While each nursing home is different, there are a few basic requirements that each home should follow. There are both federal and state rules that give some basic requirements for nursing homes and what type of staff should be available at the home. On this page, I will discuss the nursing staff requirements for the state of Connecticut. If you want to find a nursing home for your loved one, make sure that it meets the following nursing staff requirements.
State law claims that all skilled nursing facilities and regular nursing facilities must have sufficient staff to give residents proper care 24 hours a week, every day of the week. The licensed staff members at each nursing facility should be as follows:
- One full time director of nursing, who is a registered nurse.
- If the nursing facility has more than 120 beds, it also needs an assistant director of nursing.
- One registered nurse on duty 24 hours a day every day of the week.
- One registered nurse or licensed practical nurse for each floor of the nursing home. This nurse should be available 7 days a week, 24 hours per day.
- .47 licensed nurse hours per resident day. This must be available for the day and evening (7 a.m. to 9 p.m.).
- .17 licensed nurse hours per resident day. This must be available for the evening and night shift (9 p.m. to 7 a.m.).
- For 61-120 beds, a director of nursing is not needed.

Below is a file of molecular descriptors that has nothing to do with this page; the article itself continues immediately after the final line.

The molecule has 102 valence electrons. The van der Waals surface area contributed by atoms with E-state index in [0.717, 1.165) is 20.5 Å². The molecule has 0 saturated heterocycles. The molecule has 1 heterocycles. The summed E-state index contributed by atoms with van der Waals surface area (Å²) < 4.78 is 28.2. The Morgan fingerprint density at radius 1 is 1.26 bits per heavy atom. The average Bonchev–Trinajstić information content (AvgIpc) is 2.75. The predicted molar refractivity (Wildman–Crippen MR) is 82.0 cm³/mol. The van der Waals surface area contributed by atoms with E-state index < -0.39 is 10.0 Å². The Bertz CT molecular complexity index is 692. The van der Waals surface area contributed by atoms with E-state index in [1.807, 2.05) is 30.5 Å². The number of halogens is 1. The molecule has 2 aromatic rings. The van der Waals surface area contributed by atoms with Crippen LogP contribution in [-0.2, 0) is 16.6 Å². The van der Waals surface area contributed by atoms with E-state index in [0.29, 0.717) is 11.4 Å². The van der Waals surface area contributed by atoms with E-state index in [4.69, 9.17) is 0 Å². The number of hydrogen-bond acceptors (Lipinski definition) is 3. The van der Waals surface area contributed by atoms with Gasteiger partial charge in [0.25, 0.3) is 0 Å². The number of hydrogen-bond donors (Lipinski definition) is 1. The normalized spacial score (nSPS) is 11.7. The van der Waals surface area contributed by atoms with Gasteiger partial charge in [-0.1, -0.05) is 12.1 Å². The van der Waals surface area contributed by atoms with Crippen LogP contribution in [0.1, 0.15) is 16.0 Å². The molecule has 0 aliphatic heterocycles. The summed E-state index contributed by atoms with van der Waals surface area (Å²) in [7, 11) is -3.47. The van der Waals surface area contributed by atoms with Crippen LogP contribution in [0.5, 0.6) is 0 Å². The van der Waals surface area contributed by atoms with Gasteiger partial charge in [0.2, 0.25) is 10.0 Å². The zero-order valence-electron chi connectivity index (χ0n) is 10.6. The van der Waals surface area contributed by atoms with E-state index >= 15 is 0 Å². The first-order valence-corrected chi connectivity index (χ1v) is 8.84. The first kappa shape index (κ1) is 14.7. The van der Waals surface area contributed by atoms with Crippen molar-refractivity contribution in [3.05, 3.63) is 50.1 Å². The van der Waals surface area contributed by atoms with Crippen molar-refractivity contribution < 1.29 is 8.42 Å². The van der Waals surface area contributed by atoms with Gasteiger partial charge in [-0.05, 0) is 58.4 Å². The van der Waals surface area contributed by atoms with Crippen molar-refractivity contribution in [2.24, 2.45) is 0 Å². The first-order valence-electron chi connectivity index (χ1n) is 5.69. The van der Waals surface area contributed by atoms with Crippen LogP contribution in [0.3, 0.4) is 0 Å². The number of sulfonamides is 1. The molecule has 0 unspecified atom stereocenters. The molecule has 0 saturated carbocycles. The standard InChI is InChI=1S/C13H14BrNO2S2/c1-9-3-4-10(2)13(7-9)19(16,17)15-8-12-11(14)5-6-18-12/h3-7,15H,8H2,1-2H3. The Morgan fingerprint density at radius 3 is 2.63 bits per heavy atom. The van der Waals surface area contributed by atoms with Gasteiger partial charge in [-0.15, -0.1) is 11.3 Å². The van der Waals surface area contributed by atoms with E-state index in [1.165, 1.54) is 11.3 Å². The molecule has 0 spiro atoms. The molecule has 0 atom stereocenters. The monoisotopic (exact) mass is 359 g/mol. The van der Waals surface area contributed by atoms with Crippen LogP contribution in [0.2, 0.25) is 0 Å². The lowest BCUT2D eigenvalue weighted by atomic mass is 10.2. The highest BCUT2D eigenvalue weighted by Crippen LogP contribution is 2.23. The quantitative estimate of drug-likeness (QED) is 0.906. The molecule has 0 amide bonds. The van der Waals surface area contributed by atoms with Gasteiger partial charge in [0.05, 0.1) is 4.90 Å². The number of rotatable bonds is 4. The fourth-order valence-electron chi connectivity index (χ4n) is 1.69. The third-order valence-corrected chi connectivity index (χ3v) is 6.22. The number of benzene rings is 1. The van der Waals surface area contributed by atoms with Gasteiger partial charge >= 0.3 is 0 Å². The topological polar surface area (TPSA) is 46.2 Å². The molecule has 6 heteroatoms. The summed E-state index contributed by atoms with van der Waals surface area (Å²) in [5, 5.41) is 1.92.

- 1.40 nursing and nurse assistants hours per resident day for the 7 a.m. to 9 p.m. shift.
- .50 nursing and nurse assistants hours per resident day for the 9 p.m. to 7 a.m. shift.
Unfortunately, many nursing homes are understaffed. To account for understaffed nursing homes, in the state of Connecticut, there is an estimated variance from these standards. These estimates are for facilities with 100 beds, and they are:
- Registered nurses: .30.
- Licensed nurses: .70.
- Nurse’s assistants: 1.90.
- Total: 2.60.
In addition to these requirements, many nursing homes ask more of their staff members. They might require that their staff members have certain experiences, hours of training, or additional certification. These additional qualifications certainly won’t hurt when it comes to making sure that your loved one will be taken care of. You should ask a nursing home about their staff and if they comply with state and federal laws for nursing home staff requirements. If a staffing issue results in the neglect or abuse of your loved one, you should contact an elderly neglect and abuse lawyer as soon as possible.